Dear Dr. Laura,
On your show yesterday you asked a caller to "name three children who write thank you notes." I can name two: My children.
Thank you notes were very important in my house growing up and I actually enjoyed writing them. I have instilled this in my own children. I have always explained to them people want to be thanked for their gifts and they should never just expect presents. Many people also spend their precious time picking out gifts and being thankful for that is so very important.
I have come up against some criticism from my husband's family for this. My mother-in-law actually told me NOT to send thank you notes because as I was told, "we do not do that in our family". My response was she would continue to receive them because we do send thank you notes in our family. I did notice we started to receive thank you notes every once in awhile from my father-in-law and sometimes from nieces and nephews.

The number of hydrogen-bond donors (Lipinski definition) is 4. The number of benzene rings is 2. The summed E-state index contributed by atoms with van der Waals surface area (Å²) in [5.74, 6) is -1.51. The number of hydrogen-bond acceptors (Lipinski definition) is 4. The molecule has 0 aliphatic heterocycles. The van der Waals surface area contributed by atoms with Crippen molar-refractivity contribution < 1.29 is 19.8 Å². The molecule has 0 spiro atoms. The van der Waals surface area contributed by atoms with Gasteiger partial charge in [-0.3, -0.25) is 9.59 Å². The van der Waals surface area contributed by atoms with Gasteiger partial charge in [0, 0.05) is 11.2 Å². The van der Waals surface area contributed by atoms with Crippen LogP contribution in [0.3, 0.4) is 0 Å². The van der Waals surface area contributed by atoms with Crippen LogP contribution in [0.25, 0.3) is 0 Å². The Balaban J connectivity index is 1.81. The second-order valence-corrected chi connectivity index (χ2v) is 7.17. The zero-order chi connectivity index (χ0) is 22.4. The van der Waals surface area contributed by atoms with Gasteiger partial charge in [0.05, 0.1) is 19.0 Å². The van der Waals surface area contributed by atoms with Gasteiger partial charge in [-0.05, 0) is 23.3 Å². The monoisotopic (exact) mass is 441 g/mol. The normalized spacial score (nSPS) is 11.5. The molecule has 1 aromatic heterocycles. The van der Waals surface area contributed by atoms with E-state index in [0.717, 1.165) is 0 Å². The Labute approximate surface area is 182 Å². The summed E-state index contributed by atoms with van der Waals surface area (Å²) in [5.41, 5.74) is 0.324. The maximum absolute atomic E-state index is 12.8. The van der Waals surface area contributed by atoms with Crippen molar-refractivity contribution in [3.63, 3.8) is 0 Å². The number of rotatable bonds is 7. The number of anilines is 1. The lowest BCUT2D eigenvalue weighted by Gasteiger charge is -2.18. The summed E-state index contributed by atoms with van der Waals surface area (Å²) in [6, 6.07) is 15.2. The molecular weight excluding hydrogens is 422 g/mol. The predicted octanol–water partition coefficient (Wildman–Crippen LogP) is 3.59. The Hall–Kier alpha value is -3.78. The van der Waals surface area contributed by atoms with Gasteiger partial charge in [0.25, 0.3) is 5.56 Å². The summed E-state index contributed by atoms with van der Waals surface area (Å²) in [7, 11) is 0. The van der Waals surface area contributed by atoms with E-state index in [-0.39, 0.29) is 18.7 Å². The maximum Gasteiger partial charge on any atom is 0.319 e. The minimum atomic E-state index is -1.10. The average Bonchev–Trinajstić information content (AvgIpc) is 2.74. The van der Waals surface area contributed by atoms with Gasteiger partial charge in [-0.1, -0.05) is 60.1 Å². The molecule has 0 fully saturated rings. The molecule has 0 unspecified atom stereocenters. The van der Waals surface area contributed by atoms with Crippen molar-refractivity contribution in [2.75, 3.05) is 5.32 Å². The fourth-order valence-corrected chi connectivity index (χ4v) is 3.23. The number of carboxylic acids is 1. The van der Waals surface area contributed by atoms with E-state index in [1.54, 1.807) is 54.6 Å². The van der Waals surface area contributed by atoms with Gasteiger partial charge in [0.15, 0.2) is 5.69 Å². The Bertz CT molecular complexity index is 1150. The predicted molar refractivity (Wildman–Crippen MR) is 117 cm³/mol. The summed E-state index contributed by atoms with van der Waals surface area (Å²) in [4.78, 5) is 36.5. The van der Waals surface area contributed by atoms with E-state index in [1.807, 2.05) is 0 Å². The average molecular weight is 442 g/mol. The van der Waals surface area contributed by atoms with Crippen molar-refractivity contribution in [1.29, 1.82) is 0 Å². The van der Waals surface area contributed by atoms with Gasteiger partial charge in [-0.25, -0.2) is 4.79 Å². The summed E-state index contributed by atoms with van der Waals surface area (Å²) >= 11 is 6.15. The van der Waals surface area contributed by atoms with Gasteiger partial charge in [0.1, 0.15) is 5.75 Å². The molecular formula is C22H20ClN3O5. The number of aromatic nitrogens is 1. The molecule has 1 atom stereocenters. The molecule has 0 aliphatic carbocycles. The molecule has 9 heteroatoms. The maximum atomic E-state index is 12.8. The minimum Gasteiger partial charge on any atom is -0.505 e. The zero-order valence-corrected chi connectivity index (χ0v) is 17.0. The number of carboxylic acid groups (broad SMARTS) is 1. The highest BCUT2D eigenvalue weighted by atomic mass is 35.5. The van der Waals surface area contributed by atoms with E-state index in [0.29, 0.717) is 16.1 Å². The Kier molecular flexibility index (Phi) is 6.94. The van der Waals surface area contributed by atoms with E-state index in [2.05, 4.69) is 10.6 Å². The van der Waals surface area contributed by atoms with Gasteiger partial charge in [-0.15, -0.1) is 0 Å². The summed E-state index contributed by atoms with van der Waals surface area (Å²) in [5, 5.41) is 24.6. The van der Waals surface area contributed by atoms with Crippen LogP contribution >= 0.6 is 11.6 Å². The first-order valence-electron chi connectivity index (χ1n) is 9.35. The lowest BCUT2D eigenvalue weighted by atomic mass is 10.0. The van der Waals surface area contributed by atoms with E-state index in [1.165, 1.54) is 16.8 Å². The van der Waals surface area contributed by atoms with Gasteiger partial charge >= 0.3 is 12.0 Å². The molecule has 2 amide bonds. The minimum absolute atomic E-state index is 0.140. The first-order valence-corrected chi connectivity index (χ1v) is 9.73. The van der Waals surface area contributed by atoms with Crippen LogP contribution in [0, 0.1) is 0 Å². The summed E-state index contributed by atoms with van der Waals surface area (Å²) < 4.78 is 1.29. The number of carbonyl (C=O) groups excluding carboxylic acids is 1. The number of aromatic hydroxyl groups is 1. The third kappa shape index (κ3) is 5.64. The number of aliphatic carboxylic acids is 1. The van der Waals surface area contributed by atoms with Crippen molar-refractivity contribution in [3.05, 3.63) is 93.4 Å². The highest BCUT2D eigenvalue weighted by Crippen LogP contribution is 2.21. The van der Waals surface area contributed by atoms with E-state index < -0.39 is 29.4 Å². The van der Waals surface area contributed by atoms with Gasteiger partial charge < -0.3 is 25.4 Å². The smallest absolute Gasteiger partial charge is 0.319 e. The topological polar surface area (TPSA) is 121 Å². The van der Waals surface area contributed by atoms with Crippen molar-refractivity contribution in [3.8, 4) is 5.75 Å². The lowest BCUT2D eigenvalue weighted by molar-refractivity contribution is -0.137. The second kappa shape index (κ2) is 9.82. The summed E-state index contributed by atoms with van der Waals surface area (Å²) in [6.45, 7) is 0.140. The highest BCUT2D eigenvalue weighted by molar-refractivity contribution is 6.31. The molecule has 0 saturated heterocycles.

Regardless, the best lesson was learned when a co-worker offered their Yankee seats to my family one night as they were a season ticket holder and couldn't use them. I took the tickets because my daughter, about 8 at the time was a huge fan and had never been to a game. After the game I had her write a heartfelt thank you note. I had her tell the gentlemen what she loved about the stadium and how much going to the game meant to her. She wrote a beautiful note telling him about how she saw Alex Rodriguez, her favorite Yankee hit a homerun. She also drew an adorable picture. Off the note went. About two weeks later a package arrived for her. Inside was an autographed Alex Rodriquez picture and some candy and microwave popcorn for my daughter to eat while watching the upcoming playoff games. This man was so impressed by her letter he actually purchased the picture and then went to a game early to get the autograph for her and then framed it. My daughter really learned how much people like to be appreciated for what they do for others. Of course, another thank you note was quickly sent.
And I never have to ask her twice to send one to anyone.